Much less is known about the medicinal properties of species of Lamiaceae in Australia, but perhaps we should pay attention to our native Malabar Catmint, Anisomeles malabarica.

So far I only know of this plant occurring in tall open forests (what I have been calling giant eucalypt forests) which form the ecotones between rainforest and savanna.

This species is already well-known to be used medicinally in India where it also occurs. Some reported uses include the treatment of: convulsions, colic, cough, cold, boils, dyspepsia in intermittent fevers, tetanus, inflammation, stomachache, itches, and uterine affections.

It has even shown promise as a natural insecticide against some species of mosquitoes in the genus Anopheles.

Perhaps it is well worth exploring if there are any records of ethnobotanical uses of the species in Australia, and to use it more widely in Australian natural medicine. It could potentially make for a great pot herb or a great addition to gardens.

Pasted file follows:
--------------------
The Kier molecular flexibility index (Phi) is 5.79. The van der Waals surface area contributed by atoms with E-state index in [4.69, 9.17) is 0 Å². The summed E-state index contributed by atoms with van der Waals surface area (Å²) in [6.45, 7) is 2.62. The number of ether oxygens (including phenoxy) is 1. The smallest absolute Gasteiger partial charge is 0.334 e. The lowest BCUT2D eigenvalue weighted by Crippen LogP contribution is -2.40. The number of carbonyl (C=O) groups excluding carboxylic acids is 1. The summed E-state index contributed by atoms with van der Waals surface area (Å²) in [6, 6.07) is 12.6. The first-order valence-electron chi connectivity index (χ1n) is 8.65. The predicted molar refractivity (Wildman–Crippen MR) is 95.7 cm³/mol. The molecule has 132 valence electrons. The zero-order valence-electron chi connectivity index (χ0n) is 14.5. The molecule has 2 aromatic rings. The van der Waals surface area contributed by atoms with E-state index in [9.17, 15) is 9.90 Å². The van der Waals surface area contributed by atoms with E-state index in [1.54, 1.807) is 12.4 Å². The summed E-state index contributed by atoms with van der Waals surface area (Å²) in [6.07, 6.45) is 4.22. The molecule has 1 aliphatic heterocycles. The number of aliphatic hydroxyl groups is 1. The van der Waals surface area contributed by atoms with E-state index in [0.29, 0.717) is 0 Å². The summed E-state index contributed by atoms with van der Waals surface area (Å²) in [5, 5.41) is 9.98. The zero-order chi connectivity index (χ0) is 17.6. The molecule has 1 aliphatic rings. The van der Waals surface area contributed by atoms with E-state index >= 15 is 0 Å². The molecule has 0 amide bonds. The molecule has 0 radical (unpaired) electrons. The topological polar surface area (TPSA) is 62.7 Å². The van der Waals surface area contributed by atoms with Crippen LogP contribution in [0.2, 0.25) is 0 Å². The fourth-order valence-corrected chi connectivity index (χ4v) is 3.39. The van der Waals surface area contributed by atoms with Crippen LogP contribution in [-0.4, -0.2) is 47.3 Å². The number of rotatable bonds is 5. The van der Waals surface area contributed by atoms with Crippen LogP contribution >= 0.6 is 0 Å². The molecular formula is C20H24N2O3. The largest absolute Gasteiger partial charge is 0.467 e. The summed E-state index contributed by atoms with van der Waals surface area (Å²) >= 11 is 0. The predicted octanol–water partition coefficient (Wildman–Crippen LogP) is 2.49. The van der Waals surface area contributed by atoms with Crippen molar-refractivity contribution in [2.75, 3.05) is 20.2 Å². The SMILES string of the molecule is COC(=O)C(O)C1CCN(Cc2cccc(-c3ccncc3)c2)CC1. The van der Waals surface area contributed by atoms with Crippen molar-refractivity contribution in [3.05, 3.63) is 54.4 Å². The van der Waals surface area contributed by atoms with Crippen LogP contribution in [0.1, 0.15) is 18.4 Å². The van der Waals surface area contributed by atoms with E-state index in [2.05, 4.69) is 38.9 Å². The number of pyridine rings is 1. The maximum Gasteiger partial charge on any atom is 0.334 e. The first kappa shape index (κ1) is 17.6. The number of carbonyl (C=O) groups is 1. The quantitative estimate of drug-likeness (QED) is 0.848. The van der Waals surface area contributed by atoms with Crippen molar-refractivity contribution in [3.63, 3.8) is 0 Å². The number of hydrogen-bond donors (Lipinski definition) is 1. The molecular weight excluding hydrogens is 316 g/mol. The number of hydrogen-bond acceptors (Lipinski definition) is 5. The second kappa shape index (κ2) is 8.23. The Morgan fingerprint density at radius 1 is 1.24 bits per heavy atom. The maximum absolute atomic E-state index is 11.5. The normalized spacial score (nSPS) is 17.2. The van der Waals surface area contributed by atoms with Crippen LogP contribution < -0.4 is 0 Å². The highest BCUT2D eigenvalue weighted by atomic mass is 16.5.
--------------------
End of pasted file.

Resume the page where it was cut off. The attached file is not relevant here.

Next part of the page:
Or maybe explore further its potential use for natural mosquito control!  As far as I understand the Anopheles genus of mosquitos occurs in northern Australia.

Posted in Habitat - Eucalypt Forest, Habitat - Rain forest, Lamiaceae (Mint family), Lifeform - Herbs, Lifeform - Trees & Shrubs, Medicinal Plants | Tagged , , , , , , , , , , , | 1 Comment

Macaranga tanarius (Euphorbiaceae)

Macaranga tanarius

David’s heart! I love this common name for this tree (for obvious reasons).

Other common (and very apt) names of this tree include: Parasol leaf tree, Blush Macaranga, Nasturtium tree, and Heart leaf.

Macaranga tanarius has large dinner-plate sized leaves (up to over 20cm across; thus “Parasol leaf tree”) and the stalk is very obviously attached near the center of the lower surface rather than the margin (botanically this is known as a peltate leaf). Thus the common name nasturtium tree due to this similarily in the leaf stalk insertion.